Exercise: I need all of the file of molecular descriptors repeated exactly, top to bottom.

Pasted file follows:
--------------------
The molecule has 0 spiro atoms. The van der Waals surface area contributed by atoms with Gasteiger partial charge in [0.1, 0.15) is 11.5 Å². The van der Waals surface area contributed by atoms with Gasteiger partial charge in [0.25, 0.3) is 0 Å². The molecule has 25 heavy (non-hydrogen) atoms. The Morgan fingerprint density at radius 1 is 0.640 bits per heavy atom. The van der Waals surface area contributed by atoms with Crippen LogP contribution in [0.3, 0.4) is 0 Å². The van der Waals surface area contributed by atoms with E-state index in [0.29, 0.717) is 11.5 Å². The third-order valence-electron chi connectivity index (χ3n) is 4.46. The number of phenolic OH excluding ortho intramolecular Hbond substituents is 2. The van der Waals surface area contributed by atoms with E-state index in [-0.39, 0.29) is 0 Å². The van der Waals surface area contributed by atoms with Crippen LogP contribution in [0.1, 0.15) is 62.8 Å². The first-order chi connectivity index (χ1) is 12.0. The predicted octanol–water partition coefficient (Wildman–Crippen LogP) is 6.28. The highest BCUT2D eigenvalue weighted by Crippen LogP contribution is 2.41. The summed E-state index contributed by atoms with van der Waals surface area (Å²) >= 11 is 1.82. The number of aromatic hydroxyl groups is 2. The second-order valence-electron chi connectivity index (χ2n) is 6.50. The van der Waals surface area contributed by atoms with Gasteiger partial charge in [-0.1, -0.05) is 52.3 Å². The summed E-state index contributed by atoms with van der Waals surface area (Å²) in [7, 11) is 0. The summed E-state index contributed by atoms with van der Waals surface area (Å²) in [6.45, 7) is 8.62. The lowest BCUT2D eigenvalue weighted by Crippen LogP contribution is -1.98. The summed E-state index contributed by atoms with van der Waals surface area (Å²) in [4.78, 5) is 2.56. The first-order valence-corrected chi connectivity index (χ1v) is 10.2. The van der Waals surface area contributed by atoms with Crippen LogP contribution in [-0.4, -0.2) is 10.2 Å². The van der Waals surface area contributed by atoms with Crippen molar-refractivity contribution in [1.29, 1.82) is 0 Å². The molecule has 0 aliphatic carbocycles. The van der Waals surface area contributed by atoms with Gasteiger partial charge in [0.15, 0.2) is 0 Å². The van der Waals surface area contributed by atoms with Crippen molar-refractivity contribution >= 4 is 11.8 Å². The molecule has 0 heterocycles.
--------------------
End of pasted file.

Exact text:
The molecule has 0 spiro atoms. The van der Waals surface area contributed by atoms with Gasteiger partial charge in [0.1, 0.15) is 11.5 Å². The van der Waals surface area contributed by atoms with Gasteiger partial charge in [0.25, 0.3) is 0 Å². The molecule has 25 heavy (non-hydrogen) atoms. The Morgan fingerprint density at radius 1 is 0.640 bits per heavy atom. The van der Waals surface area contributed by atoms with Crippen LogP contribution in [0.3, 0.4) is 0 Å². The van der Waals surface area contributed by atoms with E-state index in [0.29, 0.717) is 11.5 Å². The third-order valence-electron chi connectivity index (χ3n) is 4.46. The number of phenolic OH excluding ortho intramolecular Hbond substituents is 2. The van der Waals surface area contributed by atoms with E-state index in [-0.39, 0.29) is 0 Å². The van der Waals surface area contributed by atoms with Crippen LogP contribution in [0.1, 0.15) is 62.8 Å². The first-order chi connectivity index (χ1) is 12.0. The predicted octanol–water partition coefficient (Wildman–Crippen LogP) is 6.28. The highest BCUT2D eigenvalue weighted by Crippen LogP contribution is 2.41. The summed E-state index contributed by atoms with van der Waals surface area (Å²) >= 11 is 1.82. The number of aromatic hydroxyl groups is 2. The second-order valence-electron chi connectivity index (χ2n) is 6.50. The van der Waals surface area contributed by atoms with Gasteiger partial charge in [-0.1, -0.05) is 52.3 Å². The summed E-state index contributed by atoms with van der Waals surface area (Å²) in [7, 11) is 0. The summed E-state index contributed by atoms with van der Waals surface area (Å²) in [6.45, 7) is 8.62. The lowest BCUT2D eigenvalue weighted by Crippen LogP contribution is -1.98. The summed E-state index contributed by atoms with van der Waals surface area (Å²) in [4.78, 5) is 2.56. The first-order valence-corrected chi connectivity index (χ1v) is 10.2. The van der Waals surface area contributed by atoms with Crippen LogP contribution in [-0.4, -0.2) is 10.2 Å². The van der Waals surface area contributed by atoms with Crippen molar-refractivity contribution in [1.29, 1.82) is 0 Å². The molecule has 0 aliphatic carbocycles. The van der Waals surface area contributed by atoms with Gasteiger partial charge in [0.15, 0.2) is 0 Å². The van der Waals surface area contributed by atoms with Crippen molar-refractivity contribution >= 4 is 11.8 Å². The molecule has 0 heterocycles.